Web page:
Thanks for the great advice. I have constructed hydrogen generators using batteries and bicarbonate solution for undergraduate students to use in the gen chem lab I was prepping as a stockroom worker. My intended purpose or design is a simple voltaic hydrogen generator for filling up a baloon or something similar when needed for performing hydrogenation reactions. Essentially some self containee plastic unit wirh plates and outlet which will somehow generate enough pressure to slowly fill a balloon with hydrogen using a battery or any current. Just a little self contained system sort of thing
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Keras
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[*] posted on 19-6-2019 at 05:18


You can very much fill a baloon with a NaOH/Al chemical generator. Nilered has a video where he demonstrates that, but I can't remember which one. He then uses his hydrogen baloon to reduce some compound using Pd/C catalyser.
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Tkuze
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[*] posted on 19-6-2019 at 09:42


Awesome! That does seem like the easiest and quickest way. Thanks for the advice and reference!
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unionised
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[*] posted on 19-6-2019 at 10:12


Depending on what rate you want, this sort of think might be neater.

https://www.youtube.com/watch?v=smlG6oeXkQo
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Sulaiman
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[*] posted on 19-6-2019 at 10:14


Electrolysis works but is slow (unless you have a large purpose built cell)
Al + NaOH(aq.) works well - but Al cans have a (cold)NaOH-proof coating.*
(Mg or Zn) + 1M H2SO4 is convenient.
diy storage is risky.


P.S. * so beware of thermal runaway

[Edited on 19-6-2019 by Sulaiman]




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lordcookies24
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[*] posted on 19-6-2019 at 13:26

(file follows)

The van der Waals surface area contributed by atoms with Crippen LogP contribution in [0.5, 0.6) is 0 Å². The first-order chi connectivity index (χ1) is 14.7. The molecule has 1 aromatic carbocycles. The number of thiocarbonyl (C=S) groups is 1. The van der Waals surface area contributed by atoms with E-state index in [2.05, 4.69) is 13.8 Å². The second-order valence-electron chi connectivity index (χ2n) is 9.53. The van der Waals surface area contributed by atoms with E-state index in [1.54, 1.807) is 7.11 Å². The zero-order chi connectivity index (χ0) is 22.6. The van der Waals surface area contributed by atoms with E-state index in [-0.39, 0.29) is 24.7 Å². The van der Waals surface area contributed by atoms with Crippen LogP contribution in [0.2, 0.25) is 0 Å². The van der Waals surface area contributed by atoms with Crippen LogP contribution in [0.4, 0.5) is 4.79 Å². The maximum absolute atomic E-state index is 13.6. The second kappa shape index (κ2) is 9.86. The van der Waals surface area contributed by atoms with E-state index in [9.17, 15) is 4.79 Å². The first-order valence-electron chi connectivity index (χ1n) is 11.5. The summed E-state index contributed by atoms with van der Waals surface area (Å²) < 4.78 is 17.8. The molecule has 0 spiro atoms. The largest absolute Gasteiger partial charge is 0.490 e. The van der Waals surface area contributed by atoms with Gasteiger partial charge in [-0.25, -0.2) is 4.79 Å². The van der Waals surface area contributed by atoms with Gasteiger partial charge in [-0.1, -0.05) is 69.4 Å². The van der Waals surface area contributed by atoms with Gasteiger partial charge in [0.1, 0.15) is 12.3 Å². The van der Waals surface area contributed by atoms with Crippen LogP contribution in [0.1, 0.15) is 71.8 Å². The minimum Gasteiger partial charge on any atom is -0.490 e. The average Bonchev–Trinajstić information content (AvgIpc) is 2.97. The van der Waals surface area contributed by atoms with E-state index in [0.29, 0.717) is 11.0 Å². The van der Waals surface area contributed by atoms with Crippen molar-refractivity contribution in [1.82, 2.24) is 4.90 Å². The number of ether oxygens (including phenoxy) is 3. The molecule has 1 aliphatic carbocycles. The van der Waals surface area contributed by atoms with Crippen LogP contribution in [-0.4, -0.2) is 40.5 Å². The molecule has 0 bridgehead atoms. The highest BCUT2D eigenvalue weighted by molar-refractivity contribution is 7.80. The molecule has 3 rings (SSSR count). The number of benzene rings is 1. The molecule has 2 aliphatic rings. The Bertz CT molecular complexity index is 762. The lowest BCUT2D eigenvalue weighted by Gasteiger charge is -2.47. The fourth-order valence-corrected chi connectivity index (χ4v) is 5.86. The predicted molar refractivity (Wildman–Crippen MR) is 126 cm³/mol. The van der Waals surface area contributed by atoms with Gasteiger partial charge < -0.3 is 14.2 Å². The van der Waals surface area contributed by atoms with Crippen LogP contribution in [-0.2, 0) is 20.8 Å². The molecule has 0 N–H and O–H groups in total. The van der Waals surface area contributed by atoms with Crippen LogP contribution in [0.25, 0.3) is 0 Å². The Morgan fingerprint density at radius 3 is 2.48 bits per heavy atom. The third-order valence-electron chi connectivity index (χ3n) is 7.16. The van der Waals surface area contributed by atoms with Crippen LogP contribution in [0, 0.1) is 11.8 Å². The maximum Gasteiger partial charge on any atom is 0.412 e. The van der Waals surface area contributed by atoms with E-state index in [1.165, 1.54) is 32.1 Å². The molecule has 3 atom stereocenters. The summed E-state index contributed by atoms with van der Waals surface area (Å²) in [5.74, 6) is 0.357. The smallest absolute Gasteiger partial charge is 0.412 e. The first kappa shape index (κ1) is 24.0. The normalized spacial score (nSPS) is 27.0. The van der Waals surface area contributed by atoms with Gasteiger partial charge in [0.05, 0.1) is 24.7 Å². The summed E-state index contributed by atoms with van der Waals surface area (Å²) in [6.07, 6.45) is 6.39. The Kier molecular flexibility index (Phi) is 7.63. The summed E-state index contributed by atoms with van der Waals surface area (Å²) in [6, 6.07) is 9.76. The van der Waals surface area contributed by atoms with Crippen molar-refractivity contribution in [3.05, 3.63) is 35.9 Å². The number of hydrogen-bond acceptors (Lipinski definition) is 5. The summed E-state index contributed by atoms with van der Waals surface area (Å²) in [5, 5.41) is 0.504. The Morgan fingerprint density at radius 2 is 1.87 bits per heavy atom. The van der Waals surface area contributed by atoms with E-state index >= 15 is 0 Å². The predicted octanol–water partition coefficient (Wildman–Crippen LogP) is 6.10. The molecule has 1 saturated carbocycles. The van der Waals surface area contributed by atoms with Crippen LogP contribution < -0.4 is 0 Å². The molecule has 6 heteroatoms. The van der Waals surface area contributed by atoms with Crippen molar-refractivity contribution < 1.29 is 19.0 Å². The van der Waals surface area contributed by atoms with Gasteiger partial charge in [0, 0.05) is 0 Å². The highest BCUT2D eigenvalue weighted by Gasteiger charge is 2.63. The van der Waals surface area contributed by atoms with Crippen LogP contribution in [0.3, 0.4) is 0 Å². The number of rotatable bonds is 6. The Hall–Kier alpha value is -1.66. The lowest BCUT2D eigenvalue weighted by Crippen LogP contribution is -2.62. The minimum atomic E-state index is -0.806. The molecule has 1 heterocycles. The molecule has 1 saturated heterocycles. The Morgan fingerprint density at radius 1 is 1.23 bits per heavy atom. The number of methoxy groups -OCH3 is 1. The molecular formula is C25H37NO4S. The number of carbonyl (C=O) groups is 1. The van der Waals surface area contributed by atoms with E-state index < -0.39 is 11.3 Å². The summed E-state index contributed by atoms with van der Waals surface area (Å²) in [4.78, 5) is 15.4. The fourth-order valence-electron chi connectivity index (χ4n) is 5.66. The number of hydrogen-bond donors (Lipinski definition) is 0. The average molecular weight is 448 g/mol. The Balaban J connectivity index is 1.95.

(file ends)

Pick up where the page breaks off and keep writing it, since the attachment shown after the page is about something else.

If you want one that you can very easily reuse I could suggest an electrolysis tank.
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[*] posted on 19-6-2019 at 15:06


I've used NaOH + Al to make floaty balloons for my kids - best was to use chunks of AL to keep the rate under control. Thermal runaway is a problem, as is the fine mist of NaOH solution that comes off with the H2.
Later I built a big electrolysis unit (4 cells using SS plates and NaOH as an electrolyte). Pressurizing a balloon was not simple as you have to control for the O2 side as well (at half the H2 rate), and keeping them balanced was tricky. At one point I lost the balloon off one side (it slipped) and the pressure from the other side forced electrolyte out of the cell and all over me and my lab.
As for the speed of H2 production, the electrolyser was able to sustain a flame on the end of a 20mm pipe, just as fast as a controlled NaOH+Al bottle.

In short, both methods have pros and cons.




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DavidJR
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[*] posted on 19-6-2019 at 15:33


Hell, you could even go old school and get a Kipp apparatus...
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Tkuze
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[*] posted on 19-6-2019 at 15:51


Thank you all for the great advice and various experiences!! I have a huge pool of knowledges to dig into! I really appreciate all your suggestions!